Vietnam’s ruling Communist Party Wednesday selected incumbent general secretary Nguyen Phu Trong to serve a second five-year term, a move that had been widely anticipated after days of closed-door meetings in the capital.

Analysts and economists said the reappointment of Mr. Trong, a Soviet-trained political theoretician, would likely maintain Vietnam on its current course of opening its economy to global trade and building stronger relations with the U.S. to counter China’s growing influence in the region, particularly in the South China Sea.

But some have also said that Vietnam might move more slowly to reform its heavily state-dominated business sector than it might have done under outgoing Prime Minister Nguyen Tan Dung, who had earlier been in the running to secure the post of general secretary, traditionally the most powerful of the main political positions in the country.

Overall, though, there will be little change to Vietnam’s current direction from Mr. Trong’s reappointment, which was reported by the state Vietnam News Agency.

“I don’t see any immediate impact on the economy,” said Can Van Luc, an economist with the Bank for Investment and Development of Vietnam.

Some observers, including Zachary Abuza, a professor at the National War College in Washington D.C., have noted that despite Mr. Trong’s conservative background, he has embraced new approaches to Vietnam’s economic and security problems in recent years.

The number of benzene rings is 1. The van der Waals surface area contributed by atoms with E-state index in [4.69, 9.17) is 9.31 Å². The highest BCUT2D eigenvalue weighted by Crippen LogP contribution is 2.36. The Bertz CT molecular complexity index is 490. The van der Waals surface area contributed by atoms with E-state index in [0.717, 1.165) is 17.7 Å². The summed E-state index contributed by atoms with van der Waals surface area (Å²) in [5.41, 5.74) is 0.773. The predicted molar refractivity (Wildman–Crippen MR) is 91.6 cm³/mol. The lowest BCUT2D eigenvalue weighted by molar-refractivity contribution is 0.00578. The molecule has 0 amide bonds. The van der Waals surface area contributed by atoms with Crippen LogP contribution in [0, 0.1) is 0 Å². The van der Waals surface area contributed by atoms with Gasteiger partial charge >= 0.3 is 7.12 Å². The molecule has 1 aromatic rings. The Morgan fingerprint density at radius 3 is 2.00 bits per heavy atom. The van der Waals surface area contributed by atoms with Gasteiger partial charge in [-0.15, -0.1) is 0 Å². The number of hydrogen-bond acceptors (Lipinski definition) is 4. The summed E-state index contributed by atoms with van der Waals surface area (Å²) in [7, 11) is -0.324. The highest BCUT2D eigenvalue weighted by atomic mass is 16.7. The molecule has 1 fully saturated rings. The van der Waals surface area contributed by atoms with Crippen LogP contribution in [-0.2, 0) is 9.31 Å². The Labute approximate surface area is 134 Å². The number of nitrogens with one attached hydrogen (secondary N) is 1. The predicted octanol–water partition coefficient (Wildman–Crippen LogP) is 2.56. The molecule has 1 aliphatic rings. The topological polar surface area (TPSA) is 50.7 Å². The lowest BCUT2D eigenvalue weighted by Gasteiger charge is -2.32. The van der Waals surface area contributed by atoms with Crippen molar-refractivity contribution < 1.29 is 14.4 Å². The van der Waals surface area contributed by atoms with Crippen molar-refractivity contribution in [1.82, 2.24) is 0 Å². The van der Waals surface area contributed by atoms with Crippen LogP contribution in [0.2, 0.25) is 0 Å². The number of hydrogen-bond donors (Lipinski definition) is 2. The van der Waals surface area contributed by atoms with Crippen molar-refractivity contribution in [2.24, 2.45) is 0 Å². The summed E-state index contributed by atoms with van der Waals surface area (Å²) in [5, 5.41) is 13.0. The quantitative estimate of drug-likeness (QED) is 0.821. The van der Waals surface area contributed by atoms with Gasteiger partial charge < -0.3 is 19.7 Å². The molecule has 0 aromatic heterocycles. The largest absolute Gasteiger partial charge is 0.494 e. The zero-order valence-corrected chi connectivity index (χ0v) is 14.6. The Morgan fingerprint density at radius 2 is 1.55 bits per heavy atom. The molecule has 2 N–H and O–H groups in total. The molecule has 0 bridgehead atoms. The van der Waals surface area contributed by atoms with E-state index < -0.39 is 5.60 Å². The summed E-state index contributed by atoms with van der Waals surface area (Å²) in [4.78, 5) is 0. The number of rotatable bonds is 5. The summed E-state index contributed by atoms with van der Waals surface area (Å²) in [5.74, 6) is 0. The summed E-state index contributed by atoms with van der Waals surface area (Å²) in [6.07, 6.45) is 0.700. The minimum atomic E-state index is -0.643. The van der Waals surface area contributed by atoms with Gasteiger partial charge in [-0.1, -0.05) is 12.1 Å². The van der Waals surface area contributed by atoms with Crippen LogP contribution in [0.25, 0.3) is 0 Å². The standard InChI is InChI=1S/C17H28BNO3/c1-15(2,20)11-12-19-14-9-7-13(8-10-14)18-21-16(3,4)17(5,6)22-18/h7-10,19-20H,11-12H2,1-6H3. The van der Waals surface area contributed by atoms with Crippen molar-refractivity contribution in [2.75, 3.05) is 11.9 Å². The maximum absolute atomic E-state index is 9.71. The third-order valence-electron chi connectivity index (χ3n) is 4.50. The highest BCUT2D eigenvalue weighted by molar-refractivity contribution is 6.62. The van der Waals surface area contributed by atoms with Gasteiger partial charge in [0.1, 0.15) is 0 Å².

Last year, Mr. Trong became the first Vietnamese’ communist chief to visit the U.S., where he urged the U.S. to treat Vietnam as a market-based economy. He has also warned against what is widely perceived in Vietnam as China’s aggressive moves to establish Beijing’s sovereignty in disputed waters in the South China Sea.

Speaking earlier during the Vietnamese Communist Party’s Congress, which opened on January 20 and formally concludes on Thursday, Mr. Trong also provided vocal support for Vietnam’s membership of the U.S.-led Trans Pacific Trade Partnership.

However, Vietnam’s leaders still face difficult economic challenges, specifically slow progress in privatizing troubled state-owned enterprises which economists say are holding back the country’s potential. Some experts have said the more pro-business Mr. Dung might have moved faster to accelerate the process. With Mr. Dung as prime minister, Vietnam joined the World Trade Organization and emerged as a major production hub for companies such as Samsung Group.

Cellular phones and other electronic goods have since displaced textiles and agricultural products as Vietnam’s largest export, and the economy expanded 6.7% last year, one of the fastest growth rates in Asia.

Still, “Vietnam’s Communist Party has long been pursuing economic reform, including the privatization of state-owned enterprises and the economic integration into the global economy, said Nguyen Duy Hung, chairman of Saigon Securities Inc. “So whoever leads the party won’t change this path.”

By James Hookway - The Wall Street Journal - January 27, 2016